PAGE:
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Dear Miss SmartyPants,

I recently read about an activity the Swedes have named "plogging", which refers to the practice of picking up trash while walking or jogging. The term is a mash-up of the words "plocka upp" ("picking up" in Swedish) and "jogging". I have been jogging almost daily for the past few years, and usually pick up litter as I go. Who knew there was a term for it?

This is not a ploy to be named Citizen of the Year. It's just something that I can't not do. My problem is, I'm not sure it is good for me. I find myself disgusted with and even angry at the people who dispose of their garbage out of their car windows, or carelessly drop wrappers, plastic bottles, cigarette packs, etc, while sitting at the bus stop or walking to and from school. What is wrong with these people? What kind of upbringing have they had? Do they take no pride in their surroundings? Or themselves?

You can tell that this kind of monologue running through my head is probably not good for my peace of mind, stress level, or regard for my fellow humans. Should I try to put on blinders, change my mindset, and learn to disregard the trash? Is it time for a new hobby, something that doesn't put my brain in a bad place? I do not want to give up jogging.


Dear Conflicted,

True confession: I too am a plogger, though I walk instead of jog, and I share your frustration. It is amazing and so discouraging to realize how much trash is disposed of every day along my three mile route. Cigarette butts and dirty diapers are outside my personal limits, but everything else within a block of the sidewalk or street is fair game. It's a rather nasty business.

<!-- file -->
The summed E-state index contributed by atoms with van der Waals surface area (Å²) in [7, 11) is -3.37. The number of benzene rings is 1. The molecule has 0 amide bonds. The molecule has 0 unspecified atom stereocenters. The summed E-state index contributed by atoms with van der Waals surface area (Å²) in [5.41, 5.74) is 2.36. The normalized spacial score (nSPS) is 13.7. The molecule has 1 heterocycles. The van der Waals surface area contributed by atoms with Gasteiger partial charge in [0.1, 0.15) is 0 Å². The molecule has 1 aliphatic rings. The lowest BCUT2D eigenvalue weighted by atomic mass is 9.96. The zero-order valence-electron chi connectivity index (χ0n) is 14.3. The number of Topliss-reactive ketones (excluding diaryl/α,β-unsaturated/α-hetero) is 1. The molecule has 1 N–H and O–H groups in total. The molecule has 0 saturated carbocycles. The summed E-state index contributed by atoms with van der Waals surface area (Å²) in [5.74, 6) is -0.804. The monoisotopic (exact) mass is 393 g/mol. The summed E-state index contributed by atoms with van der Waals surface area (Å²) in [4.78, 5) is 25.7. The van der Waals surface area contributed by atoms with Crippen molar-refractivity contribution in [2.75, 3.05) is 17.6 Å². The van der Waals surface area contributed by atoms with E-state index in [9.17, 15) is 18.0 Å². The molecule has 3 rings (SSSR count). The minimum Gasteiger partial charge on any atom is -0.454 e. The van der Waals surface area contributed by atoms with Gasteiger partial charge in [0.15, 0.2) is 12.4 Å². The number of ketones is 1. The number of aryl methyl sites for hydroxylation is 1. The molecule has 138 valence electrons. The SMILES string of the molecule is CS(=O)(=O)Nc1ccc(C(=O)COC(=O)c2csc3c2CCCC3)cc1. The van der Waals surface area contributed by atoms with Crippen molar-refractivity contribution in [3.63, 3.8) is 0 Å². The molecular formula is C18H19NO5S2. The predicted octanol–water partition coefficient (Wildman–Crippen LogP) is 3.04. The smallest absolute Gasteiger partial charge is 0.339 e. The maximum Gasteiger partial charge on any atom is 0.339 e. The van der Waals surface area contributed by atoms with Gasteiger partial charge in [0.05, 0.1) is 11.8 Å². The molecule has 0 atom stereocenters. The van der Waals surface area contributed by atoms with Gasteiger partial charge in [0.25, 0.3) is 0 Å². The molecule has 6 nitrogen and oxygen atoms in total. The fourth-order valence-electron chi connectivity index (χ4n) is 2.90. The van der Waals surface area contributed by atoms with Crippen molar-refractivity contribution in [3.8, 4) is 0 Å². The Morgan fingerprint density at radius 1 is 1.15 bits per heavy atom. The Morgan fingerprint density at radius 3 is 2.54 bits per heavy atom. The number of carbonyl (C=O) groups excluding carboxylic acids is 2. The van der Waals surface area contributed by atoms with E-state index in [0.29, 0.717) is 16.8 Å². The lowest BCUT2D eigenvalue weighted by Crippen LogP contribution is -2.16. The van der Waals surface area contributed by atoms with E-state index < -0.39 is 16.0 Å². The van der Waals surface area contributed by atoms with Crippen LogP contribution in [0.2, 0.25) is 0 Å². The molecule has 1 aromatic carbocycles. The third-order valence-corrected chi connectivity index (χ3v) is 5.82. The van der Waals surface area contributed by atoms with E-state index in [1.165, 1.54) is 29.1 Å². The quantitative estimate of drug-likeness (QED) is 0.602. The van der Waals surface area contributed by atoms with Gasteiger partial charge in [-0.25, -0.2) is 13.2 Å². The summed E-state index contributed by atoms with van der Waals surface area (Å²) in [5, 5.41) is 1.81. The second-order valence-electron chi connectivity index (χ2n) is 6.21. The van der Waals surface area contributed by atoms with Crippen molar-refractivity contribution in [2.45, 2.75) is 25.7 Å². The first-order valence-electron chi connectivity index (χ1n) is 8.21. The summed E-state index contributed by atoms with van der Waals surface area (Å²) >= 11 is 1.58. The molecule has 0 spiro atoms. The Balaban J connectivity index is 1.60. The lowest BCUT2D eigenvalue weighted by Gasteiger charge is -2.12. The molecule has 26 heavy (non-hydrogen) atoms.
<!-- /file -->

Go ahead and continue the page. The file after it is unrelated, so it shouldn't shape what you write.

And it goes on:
But I had a little talk with myself (not out loud) during which I said something along the lines of, "Self, it is true you should not have to pick up after others. It is also true you enjoy a trash-free environment. It makes you feel better to pick up the litter than to pass it by. You are actually walking more than your allotted 3 miles because of all the meandering, and the frequent squatting no doubt burns more calories and is better for your health. Plus you have the satisfaction of leaving a trash-free trail behind you, at least for a little while. So, buck up, Self."

It's great to learn how fashionable our little activity is becoming. How very encouraging to know that plogging is becoming popular throughout Europe, and starting to catch on in the U.S. I am not usually much of a joiner, but this is a club of which I am proud to be a member. You should be, too. Turning your disgust and anger into action is the best way to confront the problem. In fact, if you have friends who also jog, you might suggest they take up your hobby, too. Plogging can be good not only for the environment, but also for your mental and physical health. Plog on!

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